Arizona lawmaker seeks to repeal $32 vehicle-registration fee

Arizona lawmaker seeks to repeal $32 vehicle-registration fee

Vehicle registration fees

On Monday, the state Senate voted to repeal a new $32-per-vehicle fee sought by Gov. Doug Ducey, who wanted it to raise $185 million a year for the state Highway Patrol.

PHOENIX — Calling its enactment “sneaky,” a veteran lawmaker wants to repeal a new $32-a-vehicle fee on every car, truck, motorcycle and trailer that is being used to balance the state budget.

Rep. Michelle Ugenti-Rita, R-Scottsdale, said it’s bad enough that her colleagues used an end-run around the Arizona Constitution to avoid having to get a two-thirds vote for the fee, designed to fund the state Highway Patrol.

But Ugenti-Rita said what added insult to injury is that lawmakers were told the fee would be in the $18-a-vehicle range, not 75 percent higher.

Any effort to repeal the fee — and the $185 million it raises from Arizona motorists — could get a fight from Gov. Doug Ducey, who built his $10.4-billion budget on it while insisting it did not violate his promise never to increase taxes.

Spokesman Patrick Ptak said the dollars are needed to free up cash for road construction and repair, “especially in rural areas of the state where resources are badly needed.”

“Any reforms to that fee should be responsible and keep these priorities in mind.”

It’s not just Ducey who is concerned.

Rep. Noel Campbell, R-Prescott, the architect of the fee, also agrees there is a need for the additional dollars for road construction and maintenance.

But Campbell, like Ugenti-Rita, is irked that the fee is so much higher than he was told when he proposed it — and much higher than he told his colleagues it would be in order to get their votes.

Part of that is because the $32 fee is levied when a vehicle is registered. So anyone who has a multi-year registration — up to five years — is exempt until renewal.

And then, the Highway Patrol budget ended up being larger than lawmakers were told.

Campbell wants to revamp the fee to make it fairer and lower it to the original $18 promise.

But Ugenti-Rita said that misses the point that the fee was adopted through trickery to avoid having to get a two-thirds vote of the House and Senate. And Ugenti-Rita said if the money is really needed — and the levy is popular enough — it can be done in a way she says is legal, with the necessary two-thirds vote.

And if it can’t get that margin?

“Is that a justification to be tricky and circumvent the will of the people?” she responded.

That will of the people is a 1992 voter-approved constitutional amendment requiring a two-thirds vote for any new or increased tax or fee.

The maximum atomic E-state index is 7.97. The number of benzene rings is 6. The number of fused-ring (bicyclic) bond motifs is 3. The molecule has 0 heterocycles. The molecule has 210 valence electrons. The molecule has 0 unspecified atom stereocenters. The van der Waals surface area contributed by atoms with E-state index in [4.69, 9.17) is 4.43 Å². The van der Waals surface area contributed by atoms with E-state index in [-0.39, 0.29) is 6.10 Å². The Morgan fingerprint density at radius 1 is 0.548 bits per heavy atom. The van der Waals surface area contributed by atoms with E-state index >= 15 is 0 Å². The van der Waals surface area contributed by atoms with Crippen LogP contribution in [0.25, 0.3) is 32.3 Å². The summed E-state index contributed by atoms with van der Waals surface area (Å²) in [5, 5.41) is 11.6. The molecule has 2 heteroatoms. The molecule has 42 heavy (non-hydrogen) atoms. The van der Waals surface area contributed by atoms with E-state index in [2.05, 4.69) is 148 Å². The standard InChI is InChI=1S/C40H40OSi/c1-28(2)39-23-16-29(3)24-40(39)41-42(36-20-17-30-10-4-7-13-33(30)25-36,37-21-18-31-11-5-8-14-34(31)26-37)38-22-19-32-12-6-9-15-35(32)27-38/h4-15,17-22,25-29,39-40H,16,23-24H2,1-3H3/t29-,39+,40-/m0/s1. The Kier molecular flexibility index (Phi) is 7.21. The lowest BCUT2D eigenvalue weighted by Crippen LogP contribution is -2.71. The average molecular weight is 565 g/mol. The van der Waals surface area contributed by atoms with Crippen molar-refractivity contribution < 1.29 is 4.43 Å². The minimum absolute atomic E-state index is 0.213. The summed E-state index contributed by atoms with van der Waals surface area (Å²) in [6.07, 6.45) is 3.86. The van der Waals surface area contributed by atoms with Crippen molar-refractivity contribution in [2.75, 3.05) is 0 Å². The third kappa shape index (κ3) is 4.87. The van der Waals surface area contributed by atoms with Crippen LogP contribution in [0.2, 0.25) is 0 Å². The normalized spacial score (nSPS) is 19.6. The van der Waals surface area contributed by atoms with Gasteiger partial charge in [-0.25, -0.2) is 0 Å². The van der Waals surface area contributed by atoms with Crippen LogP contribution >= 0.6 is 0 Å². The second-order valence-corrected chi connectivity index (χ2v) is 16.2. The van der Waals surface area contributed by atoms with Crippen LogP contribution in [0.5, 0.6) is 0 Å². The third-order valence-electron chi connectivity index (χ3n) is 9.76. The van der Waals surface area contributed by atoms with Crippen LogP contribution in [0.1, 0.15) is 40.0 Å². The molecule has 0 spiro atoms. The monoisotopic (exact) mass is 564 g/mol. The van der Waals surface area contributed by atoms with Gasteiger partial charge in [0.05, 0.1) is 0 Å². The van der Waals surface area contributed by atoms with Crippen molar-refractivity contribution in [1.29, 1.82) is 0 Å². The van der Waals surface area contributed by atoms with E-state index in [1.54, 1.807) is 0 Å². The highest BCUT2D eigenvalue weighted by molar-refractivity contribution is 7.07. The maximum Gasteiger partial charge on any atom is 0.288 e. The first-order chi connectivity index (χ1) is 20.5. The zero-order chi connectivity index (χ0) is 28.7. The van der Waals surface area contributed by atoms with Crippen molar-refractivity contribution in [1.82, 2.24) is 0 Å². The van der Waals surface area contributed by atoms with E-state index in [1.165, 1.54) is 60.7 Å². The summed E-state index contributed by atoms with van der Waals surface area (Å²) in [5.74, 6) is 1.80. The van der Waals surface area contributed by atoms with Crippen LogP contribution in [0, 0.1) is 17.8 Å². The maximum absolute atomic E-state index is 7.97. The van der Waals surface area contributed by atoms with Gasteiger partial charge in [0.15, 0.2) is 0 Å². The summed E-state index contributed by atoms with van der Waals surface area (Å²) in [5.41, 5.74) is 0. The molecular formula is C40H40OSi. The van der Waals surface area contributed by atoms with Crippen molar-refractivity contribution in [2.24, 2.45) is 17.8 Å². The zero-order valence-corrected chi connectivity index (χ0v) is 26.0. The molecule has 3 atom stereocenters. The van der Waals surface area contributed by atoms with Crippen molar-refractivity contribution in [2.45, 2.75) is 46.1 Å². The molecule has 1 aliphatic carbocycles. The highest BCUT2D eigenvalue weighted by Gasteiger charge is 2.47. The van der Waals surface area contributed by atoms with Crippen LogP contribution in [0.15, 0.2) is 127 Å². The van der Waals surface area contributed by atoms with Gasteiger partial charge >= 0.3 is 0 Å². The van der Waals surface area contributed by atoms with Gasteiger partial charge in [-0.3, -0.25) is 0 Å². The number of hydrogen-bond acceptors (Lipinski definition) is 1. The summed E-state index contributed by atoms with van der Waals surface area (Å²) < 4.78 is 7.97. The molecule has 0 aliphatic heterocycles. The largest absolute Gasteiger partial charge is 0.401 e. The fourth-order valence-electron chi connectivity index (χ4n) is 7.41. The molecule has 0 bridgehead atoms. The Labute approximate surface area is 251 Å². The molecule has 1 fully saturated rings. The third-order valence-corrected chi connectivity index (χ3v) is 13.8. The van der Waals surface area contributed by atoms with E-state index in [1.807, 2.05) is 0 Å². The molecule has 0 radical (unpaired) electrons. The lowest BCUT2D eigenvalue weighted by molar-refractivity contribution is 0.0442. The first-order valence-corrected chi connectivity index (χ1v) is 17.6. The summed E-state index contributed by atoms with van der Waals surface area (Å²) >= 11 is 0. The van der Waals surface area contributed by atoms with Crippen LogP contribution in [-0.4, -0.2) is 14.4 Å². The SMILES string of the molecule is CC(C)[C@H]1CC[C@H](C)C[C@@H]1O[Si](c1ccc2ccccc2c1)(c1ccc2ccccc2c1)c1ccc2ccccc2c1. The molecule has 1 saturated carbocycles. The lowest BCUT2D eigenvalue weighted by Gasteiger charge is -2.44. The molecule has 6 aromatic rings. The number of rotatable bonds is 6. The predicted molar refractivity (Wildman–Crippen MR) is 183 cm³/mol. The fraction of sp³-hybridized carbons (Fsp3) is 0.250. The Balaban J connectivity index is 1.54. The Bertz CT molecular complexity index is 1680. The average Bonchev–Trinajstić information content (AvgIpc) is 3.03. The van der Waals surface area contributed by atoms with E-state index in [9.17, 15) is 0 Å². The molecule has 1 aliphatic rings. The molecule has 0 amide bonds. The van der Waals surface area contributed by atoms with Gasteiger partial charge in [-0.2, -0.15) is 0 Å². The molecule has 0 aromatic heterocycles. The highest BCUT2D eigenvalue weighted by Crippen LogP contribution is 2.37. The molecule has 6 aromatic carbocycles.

Unable to marshal that support, lawmakers instead empowered ADOT Director John Halikowski to compute the fee based on raising enough money to fund the Highway Patrol, with an extra 10 percent built in. And since it was Halikowski imposing the fee, the legislation to authorize him to do so required a simple majority vote.

Ugenti-Rita conceded that, strictly speaking, the maneuver is legal. The Arizona Supreme Court just last year upheld the legality of a similar mechanism to impose a fee on hospitals to pay for expansion of the state’s health-care program for the poor.

That reasoning, however, left her unimpressed.

“If the government’s justification is ‘Just because I can, I will,’ that’s a bad one,” she said.

“I don’t think the public appreciates that,” Ugenti-Rita said. “Just because you found a sneaky way around it is not a good enough justification.”

The reason for the Highway Patrol fee is even more complicated.

Another constitutional provision says that any dollars raised from the use of Arizona roads, mainly gasoline taxes and vehicle-registration fees, can be spent solely for those roads. But in prior efforts to balance the budget, lawmakers and governors have siphoned off those dollars to pay for at least part of the Highway Patrol based on the argument that the agency promotes highway safety.

What that did, however, is leave fewer dollars for needed road construction and repair.

The road-repair financial problem is complicated by the fact that the state’s 18-cent-a-gallon gasoline tax has not been raised since 1991. And while there are more vehicles on the road, they are more fuel-efficient, meaning motorists are buying fewer gallons of gas for every mile they travel.

Campbell figured that a separate fee to pay for the Highway Patrol would free up those gasoline taxes for what he said is their intended purpose.

The fee was approved 35-24 in the House and 17-13 in the Senate, margins big enough to authorize Halikowski to compute and impose a fee, but not enough for lawmakers to impose the fee themselves.

Even at the time, foes decried the plan.

Sen. Warren Petersen, R-Gilbert, called it “the worst kind of tax increase” because it was being done without any idea of the price tag for motorists.

“We’re going to tell an unelected bureaucrat to go ahead and raise these fees to whatever he wants to,” he complained.

Ptak also insisted that the forcing motorists to pay an additional $32 for each vehicle does not violate Ducey’s pledge not to hike taxes, saying that it technically is a “fee.” But he declined to say whether the governor believes the levy — whatever it is called — is fair or whether he would veto a repeal.

On Twitter: @azcapmedia

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